Is Google favouring Motorola over its other Android partners? Samsung isn’t taking any chances, as Guy Daniels reports.
As if the constant legal battles over software patents that are pushing up the cost of Android development wasn’t bad enough. A Google document disclosed to courts yesterday appears to indicate that the Android developer is giving the newly-acquired Motorola a time-to-market advantage over other manufacturers to build so-called “lead devices”.
The document emerged from the court case currently getting underway in the US between Google and Oracle. That in itself is becoming a source of constant amusement, and the fact that Java code could have been used in the Android OS without Oracle’s permission could well costly to the Android OEM community.
But now Google finds itself open to attack on another front – its purchase of Android handset manufacturer Motorola Mobility, which is still subject to the usual US antitrust scrutiny and approval process. If it looks like the deal may favour Motorola over other Android OEMs, then Google could be heading for a whole lot of worry.
Florian Mueller over at the Foss Patents blog has spotted a potentially damaging reference to this alleged favouritism in one of the documents submitted by Google’s legal team to Judge Alsup. It’s a page from an internal Google presentation, and contains the following bullet-point passage:
“Lead device concept: Give early access to the software to partners who build and distribute devices to our specification (ie, Motorola and Verizon). They get a non-contractual time to market advantage and in return they align to our standard.”
But surely this refers to Google’s Nexus handset range, for which it partners with one manufacturer per year to develop a device that runs the very latest OS, under the Google brand, as a kind of proof of concept model that appealed mainly to application developers?
Not so, says Mueller. He argues that the Nexus handsets were never competitive with other OEMs, as they ran “stock Android”, i.e. Android without the various own-brand extensions and interfaces that OEMs place on top of the OS. The limited (and often bug-filled) Nexus handsets were never a commercial threat to the main manufacturers, no matter what Google originally intended. So this “time to market advantage” has nothing to do with Nexus, and instead points to Google wanting to favour Motorola products.
We’re not so convinced.
It’s the phrase “align to our standard” that suggests Google wants to expand its Nexus initiative to encompass a selection (if not all) of Motorola Android handsets. But however you look at it, it certainly does appear that Google is intent on giving Motorola a clear commercial advantage.
So where does that leave the other Android partners? The recent escalation in court cases over alleged patent infringements is pushing up the cost of development. So much so that one manufacturer, INQ, has gone on record to say that it is now looking at Windows Phone 7 as a lower-cost alternative. Let’s face it, OEMs don’t have too much room to differentiate themselves from their competitors. As far as consumers are concerned, an Android phone is an Android phone, right? And don’t mention the upgrade woes – it can be a logistical nightmare to upgrade an OS across all models and regional territories, as Motorola knows only too well.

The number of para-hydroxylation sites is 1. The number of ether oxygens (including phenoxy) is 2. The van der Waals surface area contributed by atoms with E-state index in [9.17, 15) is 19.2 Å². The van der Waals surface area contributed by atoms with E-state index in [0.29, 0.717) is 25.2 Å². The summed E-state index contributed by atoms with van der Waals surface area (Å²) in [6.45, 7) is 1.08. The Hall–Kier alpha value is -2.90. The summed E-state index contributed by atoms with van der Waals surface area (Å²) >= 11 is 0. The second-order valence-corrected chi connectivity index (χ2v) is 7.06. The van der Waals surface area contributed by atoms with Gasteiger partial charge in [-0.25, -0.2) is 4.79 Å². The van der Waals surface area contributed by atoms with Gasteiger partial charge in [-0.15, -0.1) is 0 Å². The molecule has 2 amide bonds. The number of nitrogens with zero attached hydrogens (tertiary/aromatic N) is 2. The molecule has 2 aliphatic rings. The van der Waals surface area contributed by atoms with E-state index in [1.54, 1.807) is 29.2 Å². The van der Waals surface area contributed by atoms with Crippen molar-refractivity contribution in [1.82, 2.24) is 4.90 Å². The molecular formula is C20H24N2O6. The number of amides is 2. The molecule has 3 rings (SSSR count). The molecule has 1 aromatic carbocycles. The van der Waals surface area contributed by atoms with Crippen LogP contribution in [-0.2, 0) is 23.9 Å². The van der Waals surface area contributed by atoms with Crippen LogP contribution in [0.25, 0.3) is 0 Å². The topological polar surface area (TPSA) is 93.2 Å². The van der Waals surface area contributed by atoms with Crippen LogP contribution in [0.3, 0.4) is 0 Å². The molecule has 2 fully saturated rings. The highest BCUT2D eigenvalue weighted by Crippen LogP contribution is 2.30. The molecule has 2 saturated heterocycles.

Which brings us to Samsung. As one of the largest Android OEMs, Samsung knows all too well that t is perilously exposed to the fortunes of Android. Sure, it made money when all was well with the Android world, but will the Korean industrial giant lie down and let the courts in other countries decide its commercial fate? Will it trust in Google while at the same time its Galaxy Tabs are being pulled from sale in Europe over alleged patent infringement with Apple? Not a chance.
Which is why Samsung is reportedly shifting resources to redevelop its Bada operating system. Bada launched with a big media splash at Mobile World Congress in 2010, when its Wave handset were launched. But until now, Bada has been consigned to its lower-end phone range, with Android being preferred for its high-end models.
Samsung was already under pressure by the South Korean government to pursue using other operating systems other than Android. Then there was speculation that Samsung might acquire Nokia’s MeeGo OS, which was dismissed as incorrect. And now the attention has returned to Bada.
Rumours suggest that the company is developing a Linux kernel and new design for Bada. The hiring of top mobile software developer Steve Klondik also points to this possibility. For the moment though, there’s no official statement from Samsung.
Meanwhile on Tuesday, officials acting on behalf of the Korean Fair Trade Commission (KFTC), raided Google's offices in Seoul. According to a report on the CNET website, South Korea’s antitrust regulators were looking for evidence about Google allegedly limiting access to rival search engines on Android. The move came after complaints were filed in April by Korean internet companies NHN and Daum Communications.
In a statement following the raid (the second by officials this year – there was an earlier one regarding AdMob in May), Google said:
“We will work with the KFTC to address any questions they may have about our business. Android is an open platform, and carrier and OEM partners are free to decide which applications and services to include on their Android phones. We do not require carriers or manufacturers to include Google Search or Google applications on Android-powered devices.”
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